Disappointingly, scientists say they’ve been able to establish where the methane on Mars comes from – and it’s not from living organisms.
When methane was discovered in Mars’ atmosphere nine years ago, scientists drew paralles with Earth to conclude that it was probably produced either by volcanoes or – more excitingly – biological processes.
The planet appears to be generating about 200 to 300 tonnes of methane every year.
However, researchers at the Max Planck Institute for Chemistry in Mainz and the universities in Utrecht and Edinburgh have now shown that methane escapes from a meteorite if it’s irradiated with ultraviolet light under Martian conditions.
Since carbon-rich meteorites and interplanetary dust from space are continually hitting the Martian surface, they conclude that this is where the methane’s coming from.
“Methane is produced from innumerable, small micro-meteorites and interplanetary dust particles that land on the Martian surface from space,” says atmospheric chemist Frank Keppler.”The energy is provided by the extremely intense ultraviolet radiation.”
Unlike Earth, Mars has no protective ozone layer which could absorb most of the UV radiation from space. Moreover, the Martian atmosphere is very thin, so that much less of the meteorite burns up.
Testing their theory involved irradiating samples of the Murchison meteorite, which fell to Earth in 1969 in Australia, with ultraviolet light.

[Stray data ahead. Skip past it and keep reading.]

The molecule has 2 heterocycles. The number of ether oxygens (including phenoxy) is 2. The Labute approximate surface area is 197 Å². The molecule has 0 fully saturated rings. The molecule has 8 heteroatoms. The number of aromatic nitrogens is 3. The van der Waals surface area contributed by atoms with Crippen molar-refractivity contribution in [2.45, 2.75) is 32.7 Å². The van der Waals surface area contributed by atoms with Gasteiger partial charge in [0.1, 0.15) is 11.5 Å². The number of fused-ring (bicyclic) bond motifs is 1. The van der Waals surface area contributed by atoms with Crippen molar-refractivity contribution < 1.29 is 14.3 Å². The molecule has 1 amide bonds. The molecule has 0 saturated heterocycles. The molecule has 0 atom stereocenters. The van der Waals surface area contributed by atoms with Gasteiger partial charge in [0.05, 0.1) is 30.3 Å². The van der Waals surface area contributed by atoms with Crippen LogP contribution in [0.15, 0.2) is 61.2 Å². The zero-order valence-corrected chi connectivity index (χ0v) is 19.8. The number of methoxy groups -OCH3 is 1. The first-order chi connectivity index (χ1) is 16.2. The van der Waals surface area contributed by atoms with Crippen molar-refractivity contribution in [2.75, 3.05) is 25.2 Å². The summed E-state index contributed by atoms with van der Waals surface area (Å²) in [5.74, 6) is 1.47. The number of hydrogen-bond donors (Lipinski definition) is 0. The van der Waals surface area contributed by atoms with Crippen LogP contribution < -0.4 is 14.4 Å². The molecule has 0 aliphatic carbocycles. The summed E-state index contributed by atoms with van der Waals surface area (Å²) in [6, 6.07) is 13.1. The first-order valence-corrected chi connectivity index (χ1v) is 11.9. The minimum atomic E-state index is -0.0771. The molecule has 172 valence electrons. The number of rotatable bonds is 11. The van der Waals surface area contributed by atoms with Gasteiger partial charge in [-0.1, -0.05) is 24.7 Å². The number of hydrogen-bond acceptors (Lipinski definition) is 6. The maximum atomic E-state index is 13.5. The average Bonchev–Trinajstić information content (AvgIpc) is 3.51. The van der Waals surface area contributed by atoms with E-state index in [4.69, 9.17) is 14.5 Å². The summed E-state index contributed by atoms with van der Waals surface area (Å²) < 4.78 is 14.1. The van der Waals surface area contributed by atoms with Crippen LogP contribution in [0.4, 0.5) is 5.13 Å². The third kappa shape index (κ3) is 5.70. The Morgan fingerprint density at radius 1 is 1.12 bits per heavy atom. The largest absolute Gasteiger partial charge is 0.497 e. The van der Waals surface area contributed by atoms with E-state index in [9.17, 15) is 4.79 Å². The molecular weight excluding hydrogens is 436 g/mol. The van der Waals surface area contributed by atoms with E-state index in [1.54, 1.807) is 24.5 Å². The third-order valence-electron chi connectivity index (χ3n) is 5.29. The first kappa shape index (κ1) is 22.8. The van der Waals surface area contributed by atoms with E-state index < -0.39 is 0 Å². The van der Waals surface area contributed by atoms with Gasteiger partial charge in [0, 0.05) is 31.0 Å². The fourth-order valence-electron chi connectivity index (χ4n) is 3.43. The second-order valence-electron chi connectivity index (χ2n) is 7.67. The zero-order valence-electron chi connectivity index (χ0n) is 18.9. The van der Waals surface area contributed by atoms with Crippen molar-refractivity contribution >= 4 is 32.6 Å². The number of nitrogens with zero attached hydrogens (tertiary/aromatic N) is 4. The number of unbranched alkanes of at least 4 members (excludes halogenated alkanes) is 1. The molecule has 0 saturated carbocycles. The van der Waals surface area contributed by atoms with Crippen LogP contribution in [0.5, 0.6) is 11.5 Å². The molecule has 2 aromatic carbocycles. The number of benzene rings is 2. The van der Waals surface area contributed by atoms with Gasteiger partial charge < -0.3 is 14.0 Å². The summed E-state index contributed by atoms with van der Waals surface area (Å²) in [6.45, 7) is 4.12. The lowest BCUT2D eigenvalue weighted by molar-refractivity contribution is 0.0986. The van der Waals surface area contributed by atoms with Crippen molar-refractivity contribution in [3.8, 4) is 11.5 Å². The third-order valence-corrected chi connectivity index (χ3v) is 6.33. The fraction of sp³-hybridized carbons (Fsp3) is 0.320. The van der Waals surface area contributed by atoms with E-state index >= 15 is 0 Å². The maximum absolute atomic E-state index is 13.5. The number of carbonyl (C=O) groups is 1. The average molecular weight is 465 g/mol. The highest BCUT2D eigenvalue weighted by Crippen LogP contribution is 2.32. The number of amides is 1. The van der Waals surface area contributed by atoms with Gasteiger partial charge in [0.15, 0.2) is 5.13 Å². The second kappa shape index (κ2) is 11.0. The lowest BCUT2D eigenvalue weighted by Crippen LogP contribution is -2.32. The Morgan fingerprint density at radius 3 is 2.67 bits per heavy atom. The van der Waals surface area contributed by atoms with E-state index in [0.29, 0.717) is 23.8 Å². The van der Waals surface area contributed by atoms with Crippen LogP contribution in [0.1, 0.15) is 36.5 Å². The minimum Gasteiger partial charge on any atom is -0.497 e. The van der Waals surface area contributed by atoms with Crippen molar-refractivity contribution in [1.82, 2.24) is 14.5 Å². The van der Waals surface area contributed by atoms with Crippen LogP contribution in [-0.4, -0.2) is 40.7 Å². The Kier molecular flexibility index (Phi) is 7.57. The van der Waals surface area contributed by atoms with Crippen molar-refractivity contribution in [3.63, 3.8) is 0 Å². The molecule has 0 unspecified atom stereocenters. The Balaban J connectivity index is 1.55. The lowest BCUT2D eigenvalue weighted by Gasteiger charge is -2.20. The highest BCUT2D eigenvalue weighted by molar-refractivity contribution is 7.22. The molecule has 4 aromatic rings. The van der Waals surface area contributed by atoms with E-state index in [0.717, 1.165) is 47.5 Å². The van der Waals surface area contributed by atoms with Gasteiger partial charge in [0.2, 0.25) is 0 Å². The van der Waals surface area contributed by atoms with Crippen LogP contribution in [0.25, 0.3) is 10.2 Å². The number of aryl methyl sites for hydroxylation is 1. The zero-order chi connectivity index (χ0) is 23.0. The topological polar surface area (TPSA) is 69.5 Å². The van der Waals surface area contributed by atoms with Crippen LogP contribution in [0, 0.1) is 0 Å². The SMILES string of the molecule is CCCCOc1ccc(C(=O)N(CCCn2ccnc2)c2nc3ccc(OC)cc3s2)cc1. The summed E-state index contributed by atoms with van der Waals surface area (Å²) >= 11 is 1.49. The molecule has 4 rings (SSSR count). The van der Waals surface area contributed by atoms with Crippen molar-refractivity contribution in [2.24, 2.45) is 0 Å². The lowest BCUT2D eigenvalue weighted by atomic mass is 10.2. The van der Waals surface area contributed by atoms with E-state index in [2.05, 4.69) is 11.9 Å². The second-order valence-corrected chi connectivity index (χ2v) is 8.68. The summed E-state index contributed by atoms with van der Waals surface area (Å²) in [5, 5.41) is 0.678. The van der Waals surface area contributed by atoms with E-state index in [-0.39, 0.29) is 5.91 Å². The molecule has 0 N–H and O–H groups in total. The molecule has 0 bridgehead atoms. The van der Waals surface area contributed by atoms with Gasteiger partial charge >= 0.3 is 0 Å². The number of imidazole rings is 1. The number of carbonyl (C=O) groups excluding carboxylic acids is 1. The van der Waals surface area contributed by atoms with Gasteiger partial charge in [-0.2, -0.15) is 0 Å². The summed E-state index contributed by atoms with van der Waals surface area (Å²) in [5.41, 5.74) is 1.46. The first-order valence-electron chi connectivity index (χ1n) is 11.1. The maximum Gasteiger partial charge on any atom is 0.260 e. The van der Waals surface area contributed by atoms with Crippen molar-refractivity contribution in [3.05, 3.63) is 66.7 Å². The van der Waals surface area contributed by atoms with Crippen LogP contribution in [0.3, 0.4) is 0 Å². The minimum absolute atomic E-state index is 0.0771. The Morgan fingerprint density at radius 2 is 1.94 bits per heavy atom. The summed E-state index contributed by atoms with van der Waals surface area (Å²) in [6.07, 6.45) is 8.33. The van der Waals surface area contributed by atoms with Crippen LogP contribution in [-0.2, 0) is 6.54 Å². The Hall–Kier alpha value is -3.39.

“The meteorite contains several percent carbon and has a similar chemical composition to most of the meteoritic matter that lands on Mars,” says cosmochemist Ulrich Ott.
When the researchers irradiated their samples under conditions identical to those on Mars, considerable quantities of methane escaped almost immediately.
The team concludes that carbonaceous compounds in the meteoritic matter are decomposed by the high-energy UV radiation, forming methane molecules in the process.
The warmer the conditions, the more methane was released – explaining why the largest concentration of methane has been found in Mars’ equatorial region, its warmest area.
The findings don’t necessarily mean there are no living creatures on Mars producing methane – but they make it less likely. The team says that Curiosity, the Mars Rover due to land in August, will provide more answers.